Fresh insights gained from a study of tropical fish could help our understanding of how the nervous system works.

Researchers have uncovered vital clues in zebrafish brains about the way our bodies produce myelin, a fatty sheath that insulates and protects nerve fibres.

Myelin is critical for allowing nerve impulses to be transmitted quickly, enabling us to carry out a range of everyday functions such as walking, speaking and seeing.

The scientists found that individual cells in the brain and central nervous system have only a very short time period in which to generate this protective coating.

It is the first time that scientists have been able to quantify the time frame, which is only a matter of hours.

They hope that the results of their studies may one day help the treatment of myelinrelated conditions such as multiple sclerosis.

The researchers, based at the University of Edinburgh, are now studying how manipulation of genes and the use of drugs might promote myelin formation in zebrafish.

Myelin which is made by specialised cells called oligodendrocytes is crucial for good health. When myelin breaks down, and is not repaired properly, it can cause numbness, loss of vision and dizziness. It also leads to the debilitating symptoms of diseases such as MS.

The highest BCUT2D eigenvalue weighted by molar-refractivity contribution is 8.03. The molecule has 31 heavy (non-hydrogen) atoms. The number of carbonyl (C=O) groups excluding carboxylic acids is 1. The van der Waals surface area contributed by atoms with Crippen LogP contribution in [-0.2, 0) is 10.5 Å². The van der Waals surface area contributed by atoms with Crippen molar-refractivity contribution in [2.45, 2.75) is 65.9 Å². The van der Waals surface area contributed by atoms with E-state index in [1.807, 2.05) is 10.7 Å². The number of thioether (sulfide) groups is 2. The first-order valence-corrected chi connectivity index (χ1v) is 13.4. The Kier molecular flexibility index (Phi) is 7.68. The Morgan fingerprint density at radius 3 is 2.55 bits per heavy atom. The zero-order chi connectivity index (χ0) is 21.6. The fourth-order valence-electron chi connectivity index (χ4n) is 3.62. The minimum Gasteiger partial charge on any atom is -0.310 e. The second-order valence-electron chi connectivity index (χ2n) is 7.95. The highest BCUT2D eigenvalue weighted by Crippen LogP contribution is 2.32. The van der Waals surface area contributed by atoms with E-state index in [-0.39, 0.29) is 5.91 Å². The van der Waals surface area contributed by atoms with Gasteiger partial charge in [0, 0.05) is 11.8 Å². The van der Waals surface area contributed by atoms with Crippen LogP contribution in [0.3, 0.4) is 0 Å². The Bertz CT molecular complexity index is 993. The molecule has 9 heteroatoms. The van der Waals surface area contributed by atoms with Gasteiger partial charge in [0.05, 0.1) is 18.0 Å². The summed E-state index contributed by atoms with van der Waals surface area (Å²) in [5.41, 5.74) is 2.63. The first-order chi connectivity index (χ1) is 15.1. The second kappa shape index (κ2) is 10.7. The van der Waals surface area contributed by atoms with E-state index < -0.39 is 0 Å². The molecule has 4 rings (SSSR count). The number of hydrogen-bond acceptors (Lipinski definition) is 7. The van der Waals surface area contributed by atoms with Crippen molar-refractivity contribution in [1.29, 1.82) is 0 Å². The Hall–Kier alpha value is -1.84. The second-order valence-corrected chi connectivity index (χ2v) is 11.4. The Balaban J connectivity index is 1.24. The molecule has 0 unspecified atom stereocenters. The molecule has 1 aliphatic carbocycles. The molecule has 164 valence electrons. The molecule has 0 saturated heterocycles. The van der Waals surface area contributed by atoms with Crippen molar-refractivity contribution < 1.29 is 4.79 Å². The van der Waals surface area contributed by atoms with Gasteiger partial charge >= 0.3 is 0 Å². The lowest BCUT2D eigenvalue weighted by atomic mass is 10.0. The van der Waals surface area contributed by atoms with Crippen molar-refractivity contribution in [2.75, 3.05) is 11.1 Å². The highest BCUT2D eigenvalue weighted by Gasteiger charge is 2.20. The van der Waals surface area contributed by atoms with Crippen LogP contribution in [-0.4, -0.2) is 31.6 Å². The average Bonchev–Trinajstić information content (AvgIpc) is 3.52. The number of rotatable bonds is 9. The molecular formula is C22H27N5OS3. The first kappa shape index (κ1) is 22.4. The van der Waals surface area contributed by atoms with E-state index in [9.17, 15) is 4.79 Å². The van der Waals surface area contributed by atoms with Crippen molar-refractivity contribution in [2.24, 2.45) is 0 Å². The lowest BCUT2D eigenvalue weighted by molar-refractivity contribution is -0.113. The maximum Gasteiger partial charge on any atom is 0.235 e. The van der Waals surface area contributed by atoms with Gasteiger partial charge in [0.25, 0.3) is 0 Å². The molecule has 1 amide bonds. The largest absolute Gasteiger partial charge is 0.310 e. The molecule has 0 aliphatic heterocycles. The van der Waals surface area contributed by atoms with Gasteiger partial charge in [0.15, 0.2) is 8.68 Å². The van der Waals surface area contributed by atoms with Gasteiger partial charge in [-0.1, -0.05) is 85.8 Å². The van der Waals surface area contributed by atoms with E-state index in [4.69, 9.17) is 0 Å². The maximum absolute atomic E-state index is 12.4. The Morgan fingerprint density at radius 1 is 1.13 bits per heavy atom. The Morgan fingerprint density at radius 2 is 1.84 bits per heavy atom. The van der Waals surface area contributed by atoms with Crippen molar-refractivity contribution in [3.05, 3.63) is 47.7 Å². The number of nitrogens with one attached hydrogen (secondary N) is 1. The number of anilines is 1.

Although MS patients have an abundance of oligodendrocytes in their brains, these fail to produce sufficient myelin to bring about repair.

The Edinburgh team used zebrafish in the study because they share more than 80 per cent of the genes associated with human diseases. The tiny fish also exhibit responses to drugs that are very similar to those of humans.

Young zebrafish are transparent, which allows researchers to look directly into their living nervous system without surgical or physical intervention.

Dr David Lyons, of the University of Edinburgh's Centre for Neuroregeneration, said: "To enhance myelin repair, we will need to improve either their ability to make myelin during the short time in which they have to do this, or find a way to allow them to produce myelin for a longer period of time."

The study, which is published in Developmental Cell, was carried out in the Centre for Neuroregeneration in collaboration with the MRC Centre for Regenerative Medicine at the University of Edinburgh.

The research was supported by the Biotechnology and Biological Sciences Research Council, the Lister Institute, the Wellcome Trust and an EMBO fellowship.